This coin released in 2002 is part of a two coin series called the $10 Numismatic Series and is joined by the 1853 Half
Ten Dollar proof coin celebrates 150 years since the production of the first Adelaide Pound in 1852. The production was
not planned and had not been given royal assent when issue commenced but it was a necessity when the colony of South Australia
suffered from a severe lack of coins. This commemorative coin features an exact replica of the design featured on both the
obverse and the reverse
of the first pound coins that were stuck in Adelaide thanks to the use of state of the art technology. In this coin the
centre or the 'pound' is struck into gold plated silver and surrounded by a thick ring of pure silver. At 50mm in diameter
this coin is the largest as of yet to be struck by the Royal Australian Mint. There was a limited
of just 10,000 and a historically important and as a beautiful coin it is a very popular collectors item.
The reverse of the coin was designed by Wojciech Pietranik. As mentioned
above the centre features a replica of the first Adelaide Pound. This has a central image of the Royal crown and the year
1852. Surrounding this, on the outer edge of the gold is the
GOVERNMENT ASSAY OFFICE ADELIADE. The pure silver outer ring of this commemorative coin has a ribboned border on the
outer edge and the
reading 1852 ADELAIDE POUND 2002 TEN DOLLARS in large text. The obverse was designed by Ian Rank-Broadley and differs
from the traditional designs issued by the royal mint. As the obverse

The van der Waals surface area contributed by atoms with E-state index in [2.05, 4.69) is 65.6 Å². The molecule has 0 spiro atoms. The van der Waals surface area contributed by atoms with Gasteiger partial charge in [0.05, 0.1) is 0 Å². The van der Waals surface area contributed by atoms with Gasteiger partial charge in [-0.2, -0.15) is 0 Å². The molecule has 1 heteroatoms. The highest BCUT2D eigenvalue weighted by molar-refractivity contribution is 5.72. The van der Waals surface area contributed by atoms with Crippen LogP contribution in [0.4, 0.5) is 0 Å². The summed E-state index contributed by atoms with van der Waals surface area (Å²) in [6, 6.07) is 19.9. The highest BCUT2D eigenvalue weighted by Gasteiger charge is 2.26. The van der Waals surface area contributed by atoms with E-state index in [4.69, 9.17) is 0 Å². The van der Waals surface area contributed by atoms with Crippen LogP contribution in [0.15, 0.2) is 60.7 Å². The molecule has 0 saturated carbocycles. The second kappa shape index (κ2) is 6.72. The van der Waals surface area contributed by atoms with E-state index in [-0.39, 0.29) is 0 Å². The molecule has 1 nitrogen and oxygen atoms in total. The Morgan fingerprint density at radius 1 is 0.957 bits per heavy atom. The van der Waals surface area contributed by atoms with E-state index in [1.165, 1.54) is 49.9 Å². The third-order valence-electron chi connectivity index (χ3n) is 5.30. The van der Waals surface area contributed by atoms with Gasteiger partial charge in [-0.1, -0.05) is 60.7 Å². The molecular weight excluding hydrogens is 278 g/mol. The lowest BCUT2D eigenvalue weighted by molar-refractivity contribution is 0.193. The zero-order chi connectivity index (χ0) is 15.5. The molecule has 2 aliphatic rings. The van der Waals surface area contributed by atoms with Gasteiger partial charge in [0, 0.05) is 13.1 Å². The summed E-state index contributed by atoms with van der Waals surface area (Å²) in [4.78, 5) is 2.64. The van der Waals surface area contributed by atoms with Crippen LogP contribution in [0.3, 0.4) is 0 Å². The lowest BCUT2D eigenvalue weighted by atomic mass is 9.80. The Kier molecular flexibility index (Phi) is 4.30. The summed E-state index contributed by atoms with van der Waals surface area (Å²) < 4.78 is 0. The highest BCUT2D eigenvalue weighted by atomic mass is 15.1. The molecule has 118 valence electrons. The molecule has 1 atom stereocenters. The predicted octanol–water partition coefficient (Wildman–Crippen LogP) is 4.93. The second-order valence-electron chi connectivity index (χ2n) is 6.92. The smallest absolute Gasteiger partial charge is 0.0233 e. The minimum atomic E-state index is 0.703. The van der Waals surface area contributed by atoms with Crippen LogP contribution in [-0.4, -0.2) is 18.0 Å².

of the Adelaide Pound is in the centre, the effigy of the Queen had to be reduced in size and placed at the top of the silver
outer ring. The
as normal reads ELIZABETH II AUSTRALIA 2002. The coin was issued in a plush red presentation case with a Certificate
of Authenticity and a booklet outlining the historical events that led to the first Adelaide Pound. The box in which it was
packaged says Adelaide Pound. 150 Years and features a photograph of the coin housed within.
In the mid 1800's when the first Adelaide Pound was struck there was a severe shortage of coins, particularly in the city.
This was due to a large amount of people leaving in order to work in areas experiencing the gold rush. The banks quickly
ran out of coins and there was no time to wait for supplies nor Royal accent to arrive from England.
(Cruzis Coins, 2013)
The local government made the decision to strike their own coins for temporary use. The first round of coins to be issued
used a die which cracked after the production of 50. These became known as the Type I Adelaide Pound ( ). It is the design
of these Type I coins with the effect of the cracked die that was used in the replica featured in this commemorative coin.
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